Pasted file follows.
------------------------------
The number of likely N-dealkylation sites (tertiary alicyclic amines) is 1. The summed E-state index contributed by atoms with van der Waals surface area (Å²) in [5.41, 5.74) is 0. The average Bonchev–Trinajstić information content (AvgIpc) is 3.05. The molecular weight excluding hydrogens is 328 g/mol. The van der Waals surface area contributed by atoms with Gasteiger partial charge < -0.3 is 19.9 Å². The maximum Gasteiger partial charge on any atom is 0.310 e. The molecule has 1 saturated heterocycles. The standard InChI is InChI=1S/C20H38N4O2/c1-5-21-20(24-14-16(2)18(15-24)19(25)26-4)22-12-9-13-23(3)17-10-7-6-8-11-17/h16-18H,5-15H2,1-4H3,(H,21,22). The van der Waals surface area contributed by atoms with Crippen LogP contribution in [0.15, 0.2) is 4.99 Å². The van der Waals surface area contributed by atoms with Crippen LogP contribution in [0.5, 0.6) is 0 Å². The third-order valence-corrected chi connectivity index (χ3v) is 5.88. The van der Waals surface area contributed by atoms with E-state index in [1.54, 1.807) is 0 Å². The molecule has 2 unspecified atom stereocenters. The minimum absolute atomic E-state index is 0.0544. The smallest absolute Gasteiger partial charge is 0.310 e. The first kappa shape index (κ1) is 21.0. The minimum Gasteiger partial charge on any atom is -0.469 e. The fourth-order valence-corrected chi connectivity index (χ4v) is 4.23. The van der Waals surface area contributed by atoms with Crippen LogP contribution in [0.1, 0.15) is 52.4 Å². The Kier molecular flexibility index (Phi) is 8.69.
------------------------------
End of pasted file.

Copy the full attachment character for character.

The number of likely N-dealkylation sites (tertiary alicyclic amines) is 1. The summed E-state index contributed by atoms with van der Waals surface area (Å²) in [5.41, 5.74) is 0. The average Bonchev–Trinajstić information content (AvgIpc) is 3.05. The molecular weight excluding hydrogens is 328 g/mol. The van der Waals surface area contributed by atoms with Gasteiger partial charge < -0.3 is 19.9 Å². The maximum Gasteiger partial charge on any atom is 0.310 e. The molecule has 1 saturated heterocycles. The standard InChI is InChI=1S/C20H38N4O2/c1-5-21-20(24-14-16(2)18(15-24)19(25)26-4)22-12-9-13-23(3)17-10-7-6-8-11-17/h16-18H,5-15H2,1-4H3,(H,21,22). The van der Waals surface area contributed by atoms with Crippen LogP contribution in [0.15, 0.2) is 4.99 Å². The van der Waals surface area contributed by atoms with Crippen LogP contribution in [0.5, 0.6) is 0 Å². The third-order valence-corrected chi connectivity index (χ3v) is 5.88. The van der Waals surface area contributed by atoms with E-state index in [1.54, 1.807) is 0 Å². The molecule has 2 unspecified atom stereocenters. The minimum absolute atomic E-state index is 0.0544. The smallest absolute Gasteiger partial charge is 0.310 e. The first kappa shape index (κ1) is 21.0. The minimum Gasteiger partial charge on any atom is -0.469 e. The fourth-order valence-corrected chi connectivity index (χ4v) is 4.23. The van der Waals surface area contributed by atoms with Crippen LogP contribution in [0.1, 0.15) is 52.4 Å². The Kier molecular flexibility index (Phi) is 8.69.